Louis Baum writes about the book trade in Hungary

Thursday 27 May. Flight MA 611 from Heathrow to Budapest. The purpose of my visit is to look at Hungarian Book Week. The Budapest Daily News, which I pick up on the plane, carries a short preview of the event: a record 112 new titles are to be published for this year’s festival, with a total printing of three and a quarter million copies. The books are on average less expensive than last year. Among the titles expected to be in particular demand is a biography of Janos Kadar, First Secretary of the Hungarian Socialist Party. It is by Laszlo Gyurko, and will be part of a larger study of Kadar to be published later this year by Pergamon Press. During my visit I am informed that this first-ever biography of Kadar was inspired by Robert Maxwell during a visit to Budapest.

People talk about Mr Kadar with an affection that surprises me. ‘He says in public what he says in private,’ says an editor I meet at a party, who considers that as rare a trait among politicians as I do. On the day the book comes out, the first day of Book Week, the Guardian has a report by Hella Pick on Kadar on his 70th birthday. ‘Mr Kadar has become that very rare species: a Communist leader who has achieved popularity. His small country has become an island of comparative economic progress within the Communist bloc. Gradually, under his leadership, Hungary has also, very quietly, gained greater freedom of expression.’

My host, Ferenc Zold, is the director of the Hungarian Publishers and Booksellers Association. He has several clearly defined aims in his job, which he pursues with a passion I find unusual, and a childlike enjoyment I find still rarer. And he’s deeply passionate about Hungarian culture: at dinner, or lunch, or in the car taking us to another appointment, he will tell a folk story or recite some memorable lines by a poet I’ve never heard of.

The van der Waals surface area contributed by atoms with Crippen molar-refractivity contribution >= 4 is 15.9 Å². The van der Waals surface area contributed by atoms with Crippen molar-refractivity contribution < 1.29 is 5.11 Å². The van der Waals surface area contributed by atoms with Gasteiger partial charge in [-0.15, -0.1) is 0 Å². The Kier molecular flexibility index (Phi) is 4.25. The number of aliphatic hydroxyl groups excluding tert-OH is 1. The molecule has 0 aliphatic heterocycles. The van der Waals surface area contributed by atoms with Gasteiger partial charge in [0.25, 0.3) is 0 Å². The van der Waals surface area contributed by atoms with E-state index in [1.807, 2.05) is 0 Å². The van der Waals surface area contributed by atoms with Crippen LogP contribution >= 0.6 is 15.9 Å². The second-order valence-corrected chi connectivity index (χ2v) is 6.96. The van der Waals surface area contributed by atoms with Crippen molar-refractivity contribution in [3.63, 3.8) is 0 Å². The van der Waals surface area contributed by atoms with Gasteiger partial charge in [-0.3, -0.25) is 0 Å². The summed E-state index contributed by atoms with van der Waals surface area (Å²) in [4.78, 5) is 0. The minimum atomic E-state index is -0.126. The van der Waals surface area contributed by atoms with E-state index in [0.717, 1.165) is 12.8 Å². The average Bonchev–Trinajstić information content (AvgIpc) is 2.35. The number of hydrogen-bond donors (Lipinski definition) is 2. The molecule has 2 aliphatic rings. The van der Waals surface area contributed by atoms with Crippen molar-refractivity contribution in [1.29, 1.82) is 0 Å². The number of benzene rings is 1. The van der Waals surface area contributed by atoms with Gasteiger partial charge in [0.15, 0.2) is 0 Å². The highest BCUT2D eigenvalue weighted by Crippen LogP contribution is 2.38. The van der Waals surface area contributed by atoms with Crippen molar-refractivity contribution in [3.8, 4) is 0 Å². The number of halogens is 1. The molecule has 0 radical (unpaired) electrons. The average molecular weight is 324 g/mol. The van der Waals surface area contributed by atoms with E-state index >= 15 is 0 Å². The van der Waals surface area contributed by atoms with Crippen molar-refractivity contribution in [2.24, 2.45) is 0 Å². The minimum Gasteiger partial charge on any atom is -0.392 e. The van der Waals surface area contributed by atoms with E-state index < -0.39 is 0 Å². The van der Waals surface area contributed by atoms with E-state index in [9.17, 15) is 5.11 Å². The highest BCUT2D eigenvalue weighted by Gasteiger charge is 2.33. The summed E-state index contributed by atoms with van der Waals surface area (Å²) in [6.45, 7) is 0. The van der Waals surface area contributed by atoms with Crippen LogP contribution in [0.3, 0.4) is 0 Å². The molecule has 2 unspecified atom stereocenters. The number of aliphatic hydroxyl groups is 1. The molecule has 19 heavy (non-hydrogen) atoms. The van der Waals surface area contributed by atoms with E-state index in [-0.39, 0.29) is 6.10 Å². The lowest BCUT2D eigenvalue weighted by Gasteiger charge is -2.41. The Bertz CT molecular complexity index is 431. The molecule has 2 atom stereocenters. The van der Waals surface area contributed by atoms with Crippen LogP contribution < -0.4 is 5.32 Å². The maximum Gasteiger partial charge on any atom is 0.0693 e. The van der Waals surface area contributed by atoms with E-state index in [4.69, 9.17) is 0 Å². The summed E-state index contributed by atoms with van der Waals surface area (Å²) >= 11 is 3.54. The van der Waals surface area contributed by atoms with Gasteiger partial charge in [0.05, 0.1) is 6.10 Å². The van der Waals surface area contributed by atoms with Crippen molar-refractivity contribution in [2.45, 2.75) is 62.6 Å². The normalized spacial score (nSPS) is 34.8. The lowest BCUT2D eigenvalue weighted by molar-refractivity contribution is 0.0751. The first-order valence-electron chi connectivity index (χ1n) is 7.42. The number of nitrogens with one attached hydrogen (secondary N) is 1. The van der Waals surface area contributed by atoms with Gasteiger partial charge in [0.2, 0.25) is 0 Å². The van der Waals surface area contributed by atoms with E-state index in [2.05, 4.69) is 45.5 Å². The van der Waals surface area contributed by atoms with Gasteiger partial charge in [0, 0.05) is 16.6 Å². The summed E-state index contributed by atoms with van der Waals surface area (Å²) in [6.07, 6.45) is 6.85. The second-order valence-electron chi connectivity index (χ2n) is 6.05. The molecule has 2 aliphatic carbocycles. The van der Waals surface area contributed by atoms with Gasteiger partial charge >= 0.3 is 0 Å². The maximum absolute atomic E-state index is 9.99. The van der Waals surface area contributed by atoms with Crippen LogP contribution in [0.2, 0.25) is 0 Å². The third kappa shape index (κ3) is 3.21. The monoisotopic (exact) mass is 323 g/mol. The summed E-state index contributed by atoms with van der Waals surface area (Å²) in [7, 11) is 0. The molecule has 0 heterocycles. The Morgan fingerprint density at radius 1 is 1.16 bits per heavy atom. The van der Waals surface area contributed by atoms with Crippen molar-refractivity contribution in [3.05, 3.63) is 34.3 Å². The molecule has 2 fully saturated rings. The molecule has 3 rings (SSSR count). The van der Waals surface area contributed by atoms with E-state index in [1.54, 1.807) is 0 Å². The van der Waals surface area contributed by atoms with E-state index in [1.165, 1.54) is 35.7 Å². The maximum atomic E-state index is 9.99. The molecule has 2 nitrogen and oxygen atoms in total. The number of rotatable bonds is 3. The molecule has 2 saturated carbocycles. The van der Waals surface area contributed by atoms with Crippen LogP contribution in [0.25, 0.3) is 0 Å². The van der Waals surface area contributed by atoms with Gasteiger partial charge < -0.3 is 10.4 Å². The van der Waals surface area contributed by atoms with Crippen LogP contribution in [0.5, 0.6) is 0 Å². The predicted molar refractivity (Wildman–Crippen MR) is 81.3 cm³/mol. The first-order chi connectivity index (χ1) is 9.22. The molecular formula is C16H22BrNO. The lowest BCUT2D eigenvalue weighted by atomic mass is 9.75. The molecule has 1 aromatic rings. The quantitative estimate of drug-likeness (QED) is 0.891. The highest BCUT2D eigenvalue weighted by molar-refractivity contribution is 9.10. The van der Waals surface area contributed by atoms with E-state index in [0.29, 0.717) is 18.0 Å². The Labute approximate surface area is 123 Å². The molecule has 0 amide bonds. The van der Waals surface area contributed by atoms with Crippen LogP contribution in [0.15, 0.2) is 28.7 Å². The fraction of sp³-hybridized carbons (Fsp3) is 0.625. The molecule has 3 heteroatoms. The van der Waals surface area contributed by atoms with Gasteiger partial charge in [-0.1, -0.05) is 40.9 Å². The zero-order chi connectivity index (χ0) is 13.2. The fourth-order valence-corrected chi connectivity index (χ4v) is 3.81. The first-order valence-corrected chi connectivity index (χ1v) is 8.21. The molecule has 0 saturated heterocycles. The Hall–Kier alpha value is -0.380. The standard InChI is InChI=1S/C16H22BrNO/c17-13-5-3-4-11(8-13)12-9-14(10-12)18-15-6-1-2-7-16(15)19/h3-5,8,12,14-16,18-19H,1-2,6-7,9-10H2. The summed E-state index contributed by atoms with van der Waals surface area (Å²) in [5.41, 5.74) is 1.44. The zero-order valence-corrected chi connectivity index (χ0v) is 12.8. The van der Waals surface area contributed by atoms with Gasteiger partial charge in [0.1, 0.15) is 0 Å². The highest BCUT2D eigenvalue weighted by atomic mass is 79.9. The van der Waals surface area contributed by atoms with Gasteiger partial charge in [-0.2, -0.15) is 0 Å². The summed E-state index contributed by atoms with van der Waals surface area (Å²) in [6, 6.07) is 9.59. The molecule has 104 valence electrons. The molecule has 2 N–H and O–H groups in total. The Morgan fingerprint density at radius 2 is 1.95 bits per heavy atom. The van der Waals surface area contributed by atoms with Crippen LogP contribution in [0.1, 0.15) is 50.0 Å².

I pack my bag: I am going to war.
I mount my horse: it is firm and keen beneath me.
I look back and see my love waving.
There are tears in my eyes.

‘We are such a small country that we have nothing else to be proud of except our culture,’ he says heatedly. ‘We don’t mind if Der Spiegel publishes an article on Hungary saying our taxis are lousy, but we get very upset if they say our poetry is.’

One of Ferenc’s aims is to establish a training centre for publishers and booksellers, a dream that comes closer to realisation on the second day of my visit. Leaving the Ministry of Culture after an interview, he takes an envelope from his jacket. The money for the training centre, he says with a satisfied, almost conspiratorial grin: it will perhaps be finished in two years. His other aims: to establish an archive for the association; to reprint (the association, unusually, does some general as well as reference publishing) a 14-volume dictionary of biography (published last year); to computerise and otherwise modernise the trade’s bibliographical systems; to improve foreign relations. For a small country like Hungary, Ferenc runs a large trade association, with a staff of 40. There is a marketing department, a ‘propaganda’ department, a big training department, a legal department. The association looks after the interests of its publisher and bookseller members (there are about five hundred bookshops), organises Book Week, a Book of the Year competition, the results of which are announced at the opening of Book Week, and exhibitions in Hungary and abroad. This year, Ferenc tells me, it will put on three major exhibitions, of books from the DDR, from the Soviet Union, and of books published in French in Hungary, to tie in with a visit Mitterrand is soon to make to Budapest.

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